American businesses pessimistic about 2019 in China despite Trump tariff hike delay
American companies in China are expecting a gloomy 2019 with the majority expecting a decline in bilateral trade ties and delayed investments.
A survey of 314 American companies (by the ACCC- American Chamber of Commerce in China) provided a full account of trials American companies face after Beijing and Washington exchanged reciprocal tariffs on more than US$300 billion in shared trade.
This report was released 2 days after American President Donald Trump declared that he would delay a planned hike in tariffs on Chinese products after both he and Beijing reported "substantial progress" in trade discussions.
The survey discovered that 89% of companies reported a negative view of the world's most significant bilateral trade relationship.
The tariffs directly hit American companies, accumulating costs and lowering demand from Chinese customers with some businesses even forced to lay off employees.
The America-China trade squabble was among the top apprehensions for companies across trade divisions. Three-quarters think that the relationship will further decline or remain the same in 2019.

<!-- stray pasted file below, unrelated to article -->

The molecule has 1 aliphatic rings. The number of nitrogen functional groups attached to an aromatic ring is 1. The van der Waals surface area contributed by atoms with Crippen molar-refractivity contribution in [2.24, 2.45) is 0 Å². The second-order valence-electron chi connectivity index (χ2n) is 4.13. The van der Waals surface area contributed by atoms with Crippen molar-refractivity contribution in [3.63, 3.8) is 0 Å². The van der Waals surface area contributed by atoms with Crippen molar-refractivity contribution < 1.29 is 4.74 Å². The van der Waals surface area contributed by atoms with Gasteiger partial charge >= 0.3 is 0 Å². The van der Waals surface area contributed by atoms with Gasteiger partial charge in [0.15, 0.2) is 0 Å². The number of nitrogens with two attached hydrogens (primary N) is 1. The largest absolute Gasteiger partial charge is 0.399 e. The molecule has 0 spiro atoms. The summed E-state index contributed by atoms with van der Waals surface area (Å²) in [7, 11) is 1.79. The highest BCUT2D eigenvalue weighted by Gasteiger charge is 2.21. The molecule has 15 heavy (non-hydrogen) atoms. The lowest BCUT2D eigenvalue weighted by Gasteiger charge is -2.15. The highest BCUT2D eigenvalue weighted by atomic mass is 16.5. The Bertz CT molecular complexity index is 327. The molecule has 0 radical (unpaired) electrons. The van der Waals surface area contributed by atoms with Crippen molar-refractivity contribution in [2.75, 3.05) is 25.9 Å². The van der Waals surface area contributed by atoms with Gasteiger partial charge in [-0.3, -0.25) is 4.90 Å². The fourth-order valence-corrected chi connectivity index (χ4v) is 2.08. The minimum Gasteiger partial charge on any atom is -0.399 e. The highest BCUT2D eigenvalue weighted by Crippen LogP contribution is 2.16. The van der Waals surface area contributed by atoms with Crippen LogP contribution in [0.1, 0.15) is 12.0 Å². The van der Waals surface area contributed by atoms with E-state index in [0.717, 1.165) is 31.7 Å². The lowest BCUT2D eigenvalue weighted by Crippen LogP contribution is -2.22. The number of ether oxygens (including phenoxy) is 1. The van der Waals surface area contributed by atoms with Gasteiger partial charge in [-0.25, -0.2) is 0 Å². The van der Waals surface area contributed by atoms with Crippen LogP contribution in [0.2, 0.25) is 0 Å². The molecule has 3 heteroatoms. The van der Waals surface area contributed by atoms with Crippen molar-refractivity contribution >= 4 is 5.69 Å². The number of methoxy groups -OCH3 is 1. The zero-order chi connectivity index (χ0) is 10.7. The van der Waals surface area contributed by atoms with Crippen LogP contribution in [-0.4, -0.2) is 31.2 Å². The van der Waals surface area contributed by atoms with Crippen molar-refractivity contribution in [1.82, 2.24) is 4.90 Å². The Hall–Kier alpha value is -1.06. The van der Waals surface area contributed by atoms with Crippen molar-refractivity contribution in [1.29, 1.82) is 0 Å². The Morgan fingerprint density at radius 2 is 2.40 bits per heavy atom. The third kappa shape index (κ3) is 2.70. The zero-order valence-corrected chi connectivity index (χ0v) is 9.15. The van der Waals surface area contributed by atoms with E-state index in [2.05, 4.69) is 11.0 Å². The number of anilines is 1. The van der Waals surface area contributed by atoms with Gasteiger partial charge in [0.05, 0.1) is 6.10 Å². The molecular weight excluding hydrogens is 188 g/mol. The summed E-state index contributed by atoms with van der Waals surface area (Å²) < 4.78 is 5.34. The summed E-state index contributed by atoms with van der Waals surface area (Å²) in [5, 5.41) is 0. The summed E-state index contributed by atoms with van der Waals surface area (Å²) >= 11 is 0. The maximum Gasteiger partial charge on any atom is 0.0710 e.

Approximately two-thirds believed that the strains affected their strategies for the market, and caused nearly 25% to postpone further investment in China.
These trade pressures have increased inspections, reduced customs clearance and increased regulatory inspection for many companies.
About 20% of firms have relocated or are considering moving manufacture outside of mainland China, with the tariffs and increasing costs the main reasons.
Market access is a long-time worry for US, European and other overseas businesses and is at the top of the Trump administration's list of gripes and remains a problem for about 70% of businesses leading one commentator to state "China has made doing our type of business, which involves importing agricultural products into China, more difficult every year since I have been coming to China"
Another topic under discussion between the world's top two trade and industry powers is the security of American intellectual property, with Washington accusing Beijing of encouraging the theft of US conceptions.
35% of companies said it had triggered them to limit investment in China, rising to about 50% in tech and industrial sectors. Despite this, 59% of firms said there has been progress in IP protection in the past five years.
Mainland China remains a critically essential market for many American businesses, and the bilateral economic connection is too significant to not get right.
Slackening growth is also a major apprehension after the Chinese economy posted its slowest expansion in nearly three decades last year (see other articles in the blog section)
More than 50% of Chinese companies estimate market growth this year of 5% or less -- below the 6% growth objective Beijing is projected to announce in March.